Inquisition for Good Cause – EconLib

One problem with anti-abortion laws is that we can rely on the state to use them as a new tool for invasion of privacy, surveillance and control – just as unconditional abortion leads to the degradation of human life. The Georgia state government wants to prove that the first of these slippery slopes exists. (“Georgia Abortion Restrictions Spark New Debate Over Fetal Parental Claims,” The Wall Street JournalAugust 27, 2022):

Ed Sattler, the bill’s Republican author, said the recognition of fetal personhood is a logical extension of the abortion ban. “If we’re going to protect babies from the violence of abortion at the point of a detectable heartbeat, naturally those protections should apply throughout Georgia law,” he said.

Democrats and some legal scholars said the law opens the door for dozens of local Georgia prosecutors to charge women with murder for taking abortion pills or traveling to abortion clinics in other states.

But the state is benevolent and accommodating: Setzler says pregnant women can be allowed to drive alone in commuter lanes reserved for cars with their fetuses. But here’s the catch:

The state Department of Transportation said the issue will be one for local law enforcement to decide.

According to the Georgia Department of Revenue, parents of an unborn child “with a detectable heartbeat” will be able to claim a personal income tax deduction of $3,000. But again there is a catch:

The department declined to explain how one would provide proof of an unborn child, or what would happen if a woman miscarried after claiming the exemption. The department will answer more questions about the law’s impact on taxes later this year, a spokeswoman said in an email.

This kind of invasion of the “protected domain” (as Friedrich Hayek called it) around each individual and his property is considered illegitimate by much, if not all, of the classical liberal and libertarian tradition. A general, impersonal, abstract principle must be found that both protects private property and allows checkpoints for women’s uteruses—a tall order, although the proliferation of checkpoints and the collapse of the Fourth Amendment have moved some toward this brave new world. In James Buchanan’s constitutional setup, such a rule would require the unanimous consent of all individuals, or be able to obtain it, which is unlikely. Philosopher Robert Nozick developed a Kantian theory of individual rights as strict restrictions against what others, including the state, can do to an individual (Anarchy, State and Utopia, Basic Books, 1974). It is interesting that both Hayek and Buchanan invoke Kant to underline their otherwise quite distinct theories.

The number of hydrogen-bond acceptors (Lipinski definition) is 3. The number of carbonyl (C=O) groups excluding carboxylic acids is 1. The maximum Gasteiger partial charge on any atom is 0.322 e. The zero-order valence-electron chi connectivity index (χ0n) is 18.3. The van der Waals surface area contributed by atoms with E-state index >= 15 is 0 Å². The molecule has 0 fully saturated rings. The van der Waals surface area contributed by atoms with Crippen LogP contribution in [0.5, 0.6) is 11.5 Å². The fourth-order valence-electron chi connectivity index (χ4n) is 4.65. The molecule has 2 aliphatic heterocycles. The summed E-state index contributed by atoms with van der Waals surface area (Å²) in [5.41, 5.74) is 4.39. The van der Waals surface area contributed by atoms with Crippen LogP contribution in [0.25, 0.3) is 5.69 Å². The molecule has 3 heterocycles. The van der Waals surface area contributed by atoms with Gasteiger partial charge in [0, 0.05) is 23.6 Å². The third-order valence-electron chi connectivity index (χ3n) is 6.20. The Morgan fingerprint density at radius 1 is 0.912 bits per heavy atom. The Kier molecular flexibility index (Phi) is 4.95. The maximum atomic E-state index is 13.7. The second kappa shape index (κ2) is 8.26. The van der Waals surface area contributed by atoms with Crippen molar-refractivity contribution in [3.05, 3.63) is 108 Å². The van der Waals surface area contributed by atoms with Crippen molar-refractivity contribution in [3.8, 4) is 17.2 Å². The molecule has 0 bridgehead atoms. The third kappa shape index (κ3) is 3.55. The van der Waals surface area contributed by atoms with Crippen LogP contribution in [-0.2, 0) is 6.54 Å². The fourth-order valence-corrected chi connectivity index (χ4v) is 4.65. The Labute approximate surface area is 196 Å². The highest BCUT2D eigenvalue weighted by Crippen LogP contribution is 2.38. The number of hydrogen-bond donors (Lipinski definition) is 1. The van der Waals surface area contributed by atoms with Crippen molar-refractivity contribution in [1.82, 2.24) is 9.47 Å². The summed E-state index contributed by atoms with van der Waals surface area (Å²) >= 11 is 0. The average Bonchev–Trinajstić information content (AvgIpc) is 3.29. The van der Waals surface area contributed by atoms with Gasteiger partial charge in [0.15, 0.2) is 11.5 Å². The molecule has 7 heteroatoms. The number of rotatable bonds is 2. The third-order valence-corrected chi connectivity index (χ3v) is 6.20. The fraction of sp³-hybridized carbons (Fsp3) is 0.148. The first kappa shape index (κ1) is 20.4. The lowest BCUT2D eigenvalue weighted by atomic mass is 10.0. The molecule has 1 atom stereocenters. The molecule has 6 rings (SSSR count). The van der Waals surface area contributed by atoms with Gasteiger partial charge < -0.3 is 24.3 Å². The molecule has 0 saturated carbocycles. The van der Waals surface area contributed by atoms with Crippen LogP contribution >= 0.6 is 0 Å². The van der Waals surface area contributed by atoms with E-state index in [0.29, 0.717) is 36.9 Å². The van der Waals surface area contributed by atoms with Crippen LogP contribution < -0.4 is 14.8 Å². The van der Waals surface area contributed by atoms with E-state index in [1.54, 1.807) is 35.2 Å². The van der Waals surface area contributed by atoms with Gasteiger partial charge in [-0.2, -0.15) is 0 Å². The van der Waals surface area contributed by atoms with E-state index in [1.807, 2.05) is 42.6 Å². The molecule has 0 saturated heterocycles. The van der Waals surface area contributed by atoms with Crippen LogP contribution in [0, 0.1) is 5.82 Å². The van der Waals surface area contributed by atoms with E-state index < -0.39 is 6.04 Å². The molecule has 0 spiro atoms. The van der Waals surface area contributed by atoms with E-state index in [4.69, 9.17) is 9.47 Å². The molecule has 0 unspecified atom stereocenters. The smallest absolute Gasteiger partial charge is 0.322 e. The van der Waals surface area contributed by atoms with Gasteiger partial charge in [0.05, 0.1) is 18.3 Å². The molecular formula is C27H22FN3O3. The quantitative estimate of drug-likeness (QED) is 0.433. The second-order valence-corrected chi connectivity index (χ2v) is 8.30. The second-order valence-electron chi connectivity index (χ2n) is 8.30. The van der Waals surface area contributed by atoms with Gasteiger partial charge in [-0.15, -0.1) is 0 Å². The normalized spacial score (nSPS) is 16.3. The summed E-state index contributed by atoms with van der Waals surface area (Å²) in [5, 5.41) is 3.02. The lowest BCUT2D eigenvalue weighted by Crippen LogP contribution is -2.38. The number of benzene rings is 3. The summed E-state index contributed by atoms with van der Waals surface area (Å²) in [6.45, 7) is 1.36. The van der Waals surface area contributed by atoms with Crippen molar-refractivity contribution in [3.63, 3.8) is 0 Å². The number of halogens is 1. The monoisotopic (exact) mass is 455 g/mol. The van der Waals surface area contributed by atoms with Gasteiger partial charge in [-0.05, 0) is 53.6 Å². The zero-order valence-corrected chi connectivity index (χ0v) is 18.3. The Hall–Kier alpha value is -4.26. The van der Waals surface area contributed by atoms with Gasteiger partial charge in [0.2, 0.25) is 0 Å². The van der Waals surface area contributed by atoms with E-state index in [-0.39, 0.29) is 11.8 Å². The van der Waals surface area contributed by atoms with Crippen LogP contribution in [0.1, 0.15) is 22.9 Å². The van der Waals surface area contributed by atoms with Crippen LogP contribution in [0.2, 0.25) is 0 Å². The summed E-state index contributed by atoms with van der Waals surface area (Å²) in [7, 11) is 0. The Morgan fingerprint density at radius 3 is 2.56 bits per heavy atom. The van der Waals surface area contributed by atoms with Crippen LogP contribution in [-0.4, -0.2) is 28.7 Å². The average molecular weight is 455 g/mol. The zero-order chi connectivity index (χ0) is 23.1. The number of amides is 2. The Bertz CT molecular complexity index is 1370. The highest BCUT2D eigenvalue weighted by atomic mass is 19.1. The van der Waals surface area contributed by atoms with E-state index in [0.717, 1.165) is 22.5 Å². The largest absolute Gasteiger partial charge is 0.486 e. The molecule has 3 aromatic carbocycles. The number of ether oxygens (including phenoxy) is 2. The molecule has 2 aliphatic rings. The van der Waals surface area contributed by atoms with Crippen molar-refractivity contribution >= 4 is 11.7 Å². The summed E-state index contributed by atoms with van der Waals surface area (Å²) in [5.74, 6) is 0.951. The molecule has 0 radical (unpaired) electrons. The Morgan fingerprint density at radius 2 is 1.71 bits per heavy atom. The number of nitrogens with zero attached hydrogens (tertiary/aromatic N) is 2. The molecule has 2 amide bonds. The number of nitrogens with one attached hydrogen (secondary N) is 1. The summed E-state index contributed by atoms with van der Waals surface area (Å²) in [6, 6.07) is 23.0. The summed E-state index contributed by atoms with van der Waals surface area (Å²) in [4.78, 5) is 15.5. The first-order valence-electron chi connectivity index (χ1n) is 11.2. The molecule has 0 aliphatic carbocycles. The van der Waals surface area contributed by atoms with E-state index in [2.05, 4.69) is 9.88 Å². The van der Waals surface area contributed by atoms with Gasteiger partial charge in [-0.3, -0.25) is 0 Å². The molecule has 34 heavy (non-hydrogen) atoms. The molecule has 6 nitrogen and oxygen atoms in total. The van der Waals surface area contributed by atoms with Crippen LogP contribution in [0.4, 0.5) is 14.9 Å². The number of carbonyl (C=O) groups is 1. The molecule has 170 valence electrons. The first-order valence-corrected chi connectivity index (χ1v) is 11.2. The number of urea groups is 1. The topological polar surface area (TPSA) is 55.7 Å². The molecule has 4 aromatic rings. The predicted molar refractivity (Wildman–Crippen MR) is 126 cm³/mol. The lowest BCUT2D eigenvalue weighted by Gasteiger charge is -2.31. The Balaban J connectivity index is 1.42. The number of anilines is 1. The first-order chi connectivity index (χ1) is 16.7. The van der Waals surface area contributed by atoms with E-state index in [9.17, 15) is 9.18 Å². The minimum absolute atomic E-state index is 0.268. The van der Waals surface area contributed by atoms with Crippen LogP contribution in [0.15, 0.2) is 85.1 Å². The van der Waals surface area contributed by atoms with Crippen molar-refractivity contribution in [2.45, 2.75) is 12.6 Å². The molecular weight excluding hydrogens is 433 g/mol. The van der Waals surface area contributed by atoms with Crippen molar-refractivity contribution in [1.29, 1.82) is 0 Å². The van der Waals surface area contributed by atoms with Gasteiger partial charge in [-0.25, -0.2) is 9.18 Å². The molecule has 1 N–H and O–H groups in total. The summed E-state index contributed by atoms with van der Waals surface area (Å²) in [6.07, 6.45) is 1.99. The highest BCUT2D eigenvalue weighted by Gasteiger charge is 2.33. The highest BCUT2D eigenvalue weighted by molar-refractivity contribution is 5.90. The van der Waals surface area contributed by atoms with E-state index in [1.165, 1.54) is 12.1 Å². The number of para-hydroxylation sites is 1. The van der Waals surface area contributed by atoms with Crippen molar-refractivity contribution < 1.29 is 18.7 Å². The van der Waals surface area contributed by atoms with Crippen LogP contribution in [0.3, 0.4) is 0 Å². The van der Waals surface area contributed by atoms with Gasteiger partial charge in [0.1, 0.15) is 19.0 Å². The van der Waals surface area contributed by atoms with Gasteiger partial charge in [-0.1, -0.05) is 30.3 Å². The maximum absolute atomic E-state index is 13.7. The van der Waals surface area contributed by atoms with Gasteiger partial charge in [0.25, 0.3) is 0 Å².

Whatever the goal of the state, obstacles should not be crossed. If examining women’s uteruses doesn’t pass them, one wonders what will. The state has already breached many barriers, often allowing noise from the crowd.

On May 28, 2014, police in Habersham County, Georgia conducted a late-night knock-knock raid on a home they thought might be a drug suspect. SWAT knocks on the door and throws a flash-bang grenade inside. It landed in a playpen where a relative’s 19-month-old baby was sleeping, disfiguring him. Pardon the joke, but the baby, known as Bou Bou, was unfortunately born 19 months early. No police have been criminally indicted except those indicted by a federal grand jury for lying in an affidavit requesting a warrant; He was acquitted. Parents received multi-million dollar damages and settlements from municipal agencies. (See, for example, Mark J. Perry, “Baby Bow Bow Update, Child Mutilated in SWAT Drug Raid on Warrants Obtained with False Information,” AEI, July 24, 2015; Ex-Georgia deputy acquits grenade after flash bang hits child” NBC News, December 13, 2005; Or Google “Baunkham Phonesavannah”. Incidentally, stories like this, which are not rare, suggest that Mar-a-Lago does not represent the most shameful home invasion in American history.

Selling drugs to adults is a victimless crime because no one is forced to buy. Readers who have seen my previous posts on abortion know that I do not believe that abortion is always a punishable crime (“Economic Reflections on Abortion,” EconLog, Aug. 8, 2022). The general lesson is that we must be aware of the permanent dangers of government intervention; Mission creep is part of the peril. Federalism and the freedom to move to other states reduce the danger, but do not eliminate it. And my apologies for the slightly tabloid image I chose for this post. Could it happen here?

A woman who is afraid of being questioned

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